Eight foods your heart will love
Add these eight food items to your shopping cart and get started on your journey to a healthier heart by eating them on a regular basis
It’s clear that eating the right diet can make a huge difference when it comes to cardiovascular disease. The good news is a lot of research has been done on various foods that can lower your risk of both strokes and heart attacks.
Add these eight food items to your shopping cart and get started on your journey to a healthier heart by eating them on a regular basis.
This fatty fish is a top choice among hearty foods because it contains copious amounts of omega-3 fatty acids. Omega-3 as shown in studies reduces the risk of arrhythmia (irregular heartbeat), atherosclerosis (plaque buildup), and decreases triglyceride in the blood which can lead to heart disease. Tuna, trout, or sardines are great alternatives.
The American Heart Association recommends at least two servings of fatty fish each week. One serving is 120g of fish. That’s a litter larger than a deck of cards.
Because they contain hearty monounsaturated fatty acids, a handful of nuts every day can cut your risk of heart disease in half. When you consume monounsaturated fats, such as those found in nuts, in place of bad for you saturated fats such as that found in butter, you raise your good HDL cholesterol and reduce your bad LDL cholesterol in the blood.
Walnuts outshine the rest of the nuts because they’re also a good source of omega-3 fatty acids. Choose raw or roasted walnuts without the added salt.
The skin of these juicy fruits contain a plant compound called resveratrol which are thought to have antioxidant properties and help keep platelets in blood from sticking to each other and forming the clots that lead to heart attacks. This is partly why red wine in moderation may have some heart-healthy advantages over other types of alcohol. So go straight to source and eat grapes from the vines. You can also get your dose of resveratrol by eating berries or dark chocolate.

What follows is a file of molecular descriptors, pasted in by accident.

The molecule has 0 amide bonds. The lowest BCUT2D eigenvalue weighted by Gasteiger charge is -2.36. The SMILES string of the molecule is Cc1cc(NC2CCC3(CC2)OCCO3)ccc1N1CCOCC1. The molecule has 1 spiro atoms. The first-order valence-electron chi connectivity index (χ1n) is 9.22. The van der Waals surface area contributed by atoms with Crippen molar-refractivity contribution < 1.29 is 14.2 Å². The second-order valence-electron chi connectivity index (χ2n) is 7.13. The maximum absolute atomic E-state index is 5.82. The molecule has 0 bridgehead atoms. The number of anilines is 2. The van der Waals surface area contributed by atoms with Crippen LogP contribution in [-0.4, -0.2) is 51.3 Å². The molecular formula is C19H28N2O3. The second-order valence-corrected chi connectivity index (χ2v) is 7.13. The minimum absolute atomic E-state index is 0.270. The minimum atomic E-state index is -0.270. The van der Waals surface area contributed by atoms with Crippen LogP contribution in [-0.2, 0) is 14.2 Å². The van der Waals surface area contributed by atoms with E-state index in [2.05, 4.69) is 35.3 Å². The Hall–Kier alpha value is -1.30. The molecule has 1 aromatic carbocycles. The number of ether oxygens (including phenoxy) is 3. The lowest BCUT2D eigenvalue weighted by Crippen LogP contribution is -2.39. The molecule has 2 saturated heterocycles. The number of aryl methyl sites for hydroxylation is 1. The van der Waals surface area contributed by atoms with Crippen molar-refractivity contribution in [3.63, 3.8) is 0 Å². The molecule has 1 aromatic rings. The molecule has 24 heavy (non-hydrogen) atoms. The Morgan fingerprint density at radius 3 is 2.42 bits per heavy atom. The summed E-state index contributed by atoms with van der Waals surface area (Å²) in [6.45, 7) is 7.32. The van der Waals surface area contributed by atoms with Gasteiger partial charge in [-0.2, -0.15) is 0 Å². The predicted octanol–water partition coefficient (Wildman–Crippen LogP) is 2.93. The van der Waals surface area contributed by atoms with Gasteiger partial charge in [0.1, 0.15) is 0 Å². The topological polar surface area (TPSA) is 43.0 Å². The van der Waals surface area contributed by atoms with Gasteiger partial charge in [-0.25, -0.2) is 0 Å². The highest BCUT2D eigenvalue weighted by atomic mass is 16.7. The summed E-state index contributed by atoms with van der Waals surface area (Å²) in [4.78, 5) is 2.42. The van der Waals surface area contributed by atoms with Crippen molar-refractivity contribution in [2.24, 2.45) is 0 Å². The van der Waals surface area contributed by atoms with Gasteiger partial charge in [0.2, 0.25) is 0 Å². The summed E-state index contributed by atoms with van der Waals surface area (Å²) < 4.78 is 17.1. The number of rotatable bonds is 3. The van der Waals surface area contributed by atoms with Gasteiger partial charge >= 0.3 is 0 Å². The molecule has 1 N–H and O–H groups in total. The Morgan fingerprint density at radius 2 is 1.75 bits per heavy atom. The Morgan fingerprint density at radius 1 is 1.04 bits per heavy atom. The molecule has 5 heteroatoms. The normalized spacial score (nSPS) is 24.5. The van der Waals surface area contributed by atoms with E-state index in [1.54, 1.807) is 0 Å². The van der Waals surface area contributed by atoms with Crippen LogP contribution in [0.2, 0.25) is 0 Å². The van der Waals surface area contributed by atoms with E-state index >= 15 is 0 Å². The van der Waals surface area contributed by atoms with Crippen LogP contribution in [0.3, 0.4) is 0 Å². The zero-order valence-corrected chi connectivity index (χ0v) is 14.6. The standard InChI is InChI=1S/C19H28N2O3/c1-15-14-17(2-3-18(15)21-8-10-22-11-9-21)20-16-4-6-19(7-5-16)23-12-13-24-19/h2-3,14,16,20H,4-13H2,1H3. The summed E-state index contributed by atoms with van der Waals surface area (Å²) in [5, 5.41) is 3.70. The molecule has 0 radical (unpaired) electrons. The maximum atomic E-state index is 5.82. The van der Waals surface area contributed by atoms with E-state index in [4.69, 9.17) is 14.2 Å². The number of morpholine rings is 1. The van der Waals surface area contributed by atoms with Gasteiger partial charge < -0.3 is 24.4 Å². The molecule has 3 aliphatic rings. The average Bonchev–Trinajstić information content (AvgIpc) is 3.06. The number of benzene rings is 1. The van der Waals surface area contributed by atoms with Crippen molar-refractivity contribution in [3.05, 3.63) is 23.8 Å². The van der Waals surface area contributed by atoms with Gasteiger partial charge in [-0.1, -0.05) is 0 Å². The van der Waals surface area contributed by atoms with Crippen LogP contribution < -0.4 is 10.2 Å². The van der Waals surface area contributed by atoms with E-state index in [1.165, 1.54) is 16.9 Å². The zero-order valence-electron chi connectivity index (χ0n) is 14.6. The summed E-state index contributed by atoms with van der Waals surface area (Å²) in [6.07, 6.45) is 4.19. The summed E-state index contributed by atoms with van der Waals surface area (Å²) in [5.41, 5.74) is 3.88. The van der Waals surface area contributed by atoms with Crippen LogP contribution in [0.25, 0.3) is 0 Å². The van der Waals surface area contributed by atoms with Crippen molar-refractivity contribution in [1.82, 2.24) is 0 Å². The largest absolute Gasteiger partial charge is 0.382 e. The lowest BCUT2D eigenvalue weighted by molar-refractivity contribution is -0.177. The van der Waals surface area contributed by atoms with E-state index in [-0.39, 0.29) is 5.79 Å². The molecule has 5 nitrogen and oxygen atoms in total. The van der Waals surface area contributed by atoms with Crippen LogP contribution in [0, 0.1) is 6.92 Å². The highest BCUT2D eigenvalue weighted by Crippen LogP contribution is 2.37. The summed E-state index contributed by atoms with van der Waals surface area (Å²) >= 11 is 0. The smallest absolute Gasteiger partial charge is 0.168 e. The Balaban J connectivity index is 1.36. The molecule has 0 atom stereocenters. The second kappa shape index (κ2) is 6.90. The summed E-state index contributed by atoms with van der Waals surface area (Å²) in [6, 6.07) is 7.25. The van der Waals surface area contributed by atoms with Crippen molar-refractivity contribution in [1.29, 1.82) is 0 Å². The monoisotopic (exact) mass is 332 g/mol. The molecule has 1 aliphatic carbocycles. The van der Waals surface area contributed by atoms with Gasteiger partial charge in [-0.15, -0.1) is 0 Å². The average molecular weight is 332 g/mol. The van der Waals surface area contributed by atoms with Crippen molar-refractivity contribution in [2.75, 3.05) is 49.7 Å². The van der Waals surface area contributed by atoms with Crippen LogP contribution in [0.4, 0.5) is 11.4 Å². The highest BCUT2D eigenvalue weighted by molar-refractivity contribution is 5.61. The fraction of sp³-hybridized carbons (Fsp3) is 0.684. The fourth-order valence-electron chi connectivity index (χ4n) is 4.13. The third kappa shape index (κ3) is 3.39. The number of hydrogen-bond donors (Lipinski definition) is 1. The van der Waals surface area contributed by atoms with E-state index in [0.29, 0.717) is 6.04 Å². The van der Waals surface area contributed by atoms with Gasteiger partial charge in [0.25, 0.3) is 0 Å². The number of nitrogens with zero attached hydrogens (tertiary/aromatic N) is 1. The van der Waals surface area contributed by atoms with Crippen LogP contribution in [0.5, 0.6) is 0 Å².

One serving is equivalent to 12 grapes.
Extra virgin olive oil
A cornerstone of the Mediterranean diet, olive oil is a good source of hearty monounsaturated fatty acids, which can help reduce blood cholesterol levels. In a landmark study, people at risk for heart disease had a 30% reduction in risk after following a Mediterranean diet supplemented by at least four tablespoons of olive oil a day. Use olive oil in moderation, and choose extra virgin olive oil when available. For cooking, a great alternative is canola oil.
These tasty fruits get their creamy texture from good-for-you fat. Like olive oil, they contain heart healthy monounsaturated fatty acids that protect the heart. They also have an anti-inflammatory effect so you don’t get chronic inflammation that hardens artery walls. Make sure to keep your portions modest as avocados are high in calories.
Oats are high in a type of soluble fiber called beta-glucan that helps lower your bad LDL cholesterol. It acts as a sponge in the digestive tract and soaks up cholesterol, so that it gets eliminated from your body and not recycled. When choosing oats, avoid instant oatmeal that’s already flavored and most of the time contains a lot of sugar. Instead make your own oatmeal mix using old-fashion oats, dried fruits and nuts for some flavor.
A recent study found that women who consume high amounts of flavonoids found in grapefruit and oranges have a 19% reduced risk of ischemic stroke than those who do not get as much.
All citrus fruits, including oranges, contain vitamin C, which have been shown to reduce heart disease risk. It’s always a better option to eat your fruits whole. When we juice our fruit, we reduce the amount of Vitamin C content. If you choose grapefruit as your source of vitamin C, make sure it doesn’t interfere with the action of cholesterol-lowering medication.
Although shunned by many, tomatoes are actually a great choice for people at risk of heart disease. They’re high in potassium which is important in controlling blood pressure by lessening the effects of sodium. They’re also a great source of the antioxidant lycopene that keeps blood vessels healthy and protects them from damage.
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